http://inkimages.net/catalogs/huskerstoddlercatalog.html/ I know I’ve been rather absent from this little space this year, and while I’ve touched on the subject, I hadn’t really gone into detail on why.
Qiryat Yam When I started blogging, I knew I wanted to be transparent. I wanted to show the struggles, the triumphs, and everything in between that comes with being a mother. The stuff that I probably shouldn’t share.
I’ve been trying to write this post for months. My creative drive took a hard hit this year and anytime I sat down to write, I couldn’t get anything on the page. If I did manage to find some words, it felt inauthentic, and I’d just give up. I struggled trying to connect with my readers because I was struggling to connect with myself. If you’ve been following along a while you know that last year I had a difficult pregnancy, a difficult cesarean recovery, and then moved from the only place I’d ever known with my then 2 year old and 8 week old. I battled colic and food allergies with my 8 week old stuck in a town where I knew nothing and no one, which started brewing the perfect postpartum storm.
I battled postpartum with Mykenzi, but it seemed rather short lived and I was able to get back on my feet on my own. This time, things were very different.
My mental health has suffered all year. A kid with colic can tear down a Mama, and unless you’ve gone through it, you honestly have no idea how dark those days can be. A lot of our colic issue was directly related to what Rowan was eating and it took us months to figure out. Once he was 7 months old we finally figured out a diet that worked for him, the dark clouds started to part, and the sun began to shine … well, for Rowan anyway.
For me, the damage was done. The stress of a newborn, the stress of two under two, the stress of a move, the stress of having no help close by, the stress of colic, the stress of food allergies, all combined with postpartum had taken my mental stability and turned me into a shell of a person. I could barely carry on a normal conversation with people, and when I did manage to carry on a conversation, I spent hours after it ended dissecting and regretting everything I had said. I struggled with morbid thoughts, never about suicide (thankfully), but things like being scared to get into a car because what if? I didn’t want to blog, I didn’t want to go out to dinner, I didn’t want to do anything. I tried so hard to get through it myself. I prayed SO hard, and tried my hardest to give it all to God, but this beast was so much bigger than me.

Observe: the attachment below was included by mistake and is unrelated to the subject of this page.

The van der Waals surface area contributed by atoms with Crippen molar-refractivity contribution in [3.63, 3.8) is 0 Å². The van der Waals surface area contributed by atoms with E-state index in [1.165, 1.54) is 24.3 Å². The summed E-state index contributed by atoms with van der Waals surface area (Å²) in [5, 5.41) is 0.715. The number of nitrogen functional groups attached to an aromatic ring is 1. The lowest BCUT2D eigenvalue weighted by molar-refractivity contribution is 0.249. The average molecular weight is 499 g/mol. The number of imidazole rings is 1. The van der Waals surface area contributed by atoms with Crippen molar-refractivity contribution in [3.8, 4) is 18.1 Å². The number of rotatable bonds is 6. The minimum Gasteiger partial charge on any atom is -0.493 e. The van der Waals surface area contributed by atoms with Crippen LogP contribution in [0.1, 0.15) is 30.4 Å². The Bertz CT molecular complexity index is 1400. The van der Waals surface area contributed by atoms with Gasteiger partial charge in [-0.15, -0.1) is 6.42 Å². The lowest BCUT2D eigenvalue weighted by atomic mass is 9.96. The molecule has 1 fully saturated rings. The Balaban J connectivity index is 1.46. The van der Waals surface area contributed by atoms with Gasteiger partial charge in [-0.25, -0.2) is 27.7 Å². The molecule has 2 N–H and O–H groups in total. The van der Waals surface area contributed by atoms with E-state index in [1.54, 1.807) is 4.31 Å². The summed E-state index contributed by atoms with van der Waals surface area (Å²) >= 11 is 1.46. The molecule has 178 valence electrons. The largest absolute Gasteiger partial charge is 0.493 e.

After a year of unsuccessfully getting myself out of the black hole of anxiety, I asked for help. I was very adamant that I did not want I be on medication, but I told my Doctor I knew I was at a point where I didn’t have much choice. I’m sort of a crunchy mom, I was sure there was a natural approach I could take to help. I had tried every natural approach I could get my hands on, which helped, but didn’t kick it, so there I was, begging for mercy. I was terrified. I didn’t want to “feel” like I was on medication, and I certainly didn’t want to be a zombie. I wanted to feel things, but not feel like everything was a catastrophic idea. I was ashamed that it had come to this, I left that office defeated and with a prescription in hand. I felt like a crunchy failure that let Big Pharma creep their way into my body.
I spent an entire year trying to avoid medication because society tells you it’s weak, and the crunchy world tells you to steer clear at all costs. What I didn’t prepare myself for was how I’d actually feel on that medication, and honestly, I felt amazing. My head was clear, I felt refreshed, I felt motivated, I felt like http://wendykeithdesigns.co.uk/wp-content/db-cache.php MYSELF, and for the first time in forever when a plane flew over my house I didn’t fear that it was falling out of the sky and into my home. It sounds ridiculous, and well, that’s because it is, but try telling that to high functioning anxiety.
Something I avoided for so long because of a stigma actually helped me piece myself back together. It showed me that the last thing I should be feeling is ashamed because I’m a better person with its help. I’m a better wife, I’m a better mom, I’m a better me. I told my Husband at that appointment that I wouldn’t tell a soul I had given into medication. I was scared of being judged, or scared of being seen as weak, or being labeled as crazy. I wasn’t going to share that here, no way. But, when I saw the positive changes and could think clearer, I knew someone else out there was struggling and needed to know it was okay to ask for help.
I honestly had no idea I was living under a dark cloud for so long. The way I feel is the best I have felt in years. So please, if you are struggling, don’t be afraid to ask for help. The very thing you are scared of could be the very thing that helps you get your life back. I will always advocate for finding a natural approach to things, but sometimes things are just so far out of your hands that modern medicine can be useful. Also, if you are silently struggling and just want to talk to someone, I am always willing to listen.
So, that’s where I’ve been. Trapped inside my own head. Thanks for bearing with me as I got myself together. While this year has been a huge struggle, it has also been quite the learning year. I have grown in so many ways that I would struggle all over again. With an eventful 2017, I’m looking forward to a bright 2018. I’m ready to reclaim this little space and make regular rambling pit stops again.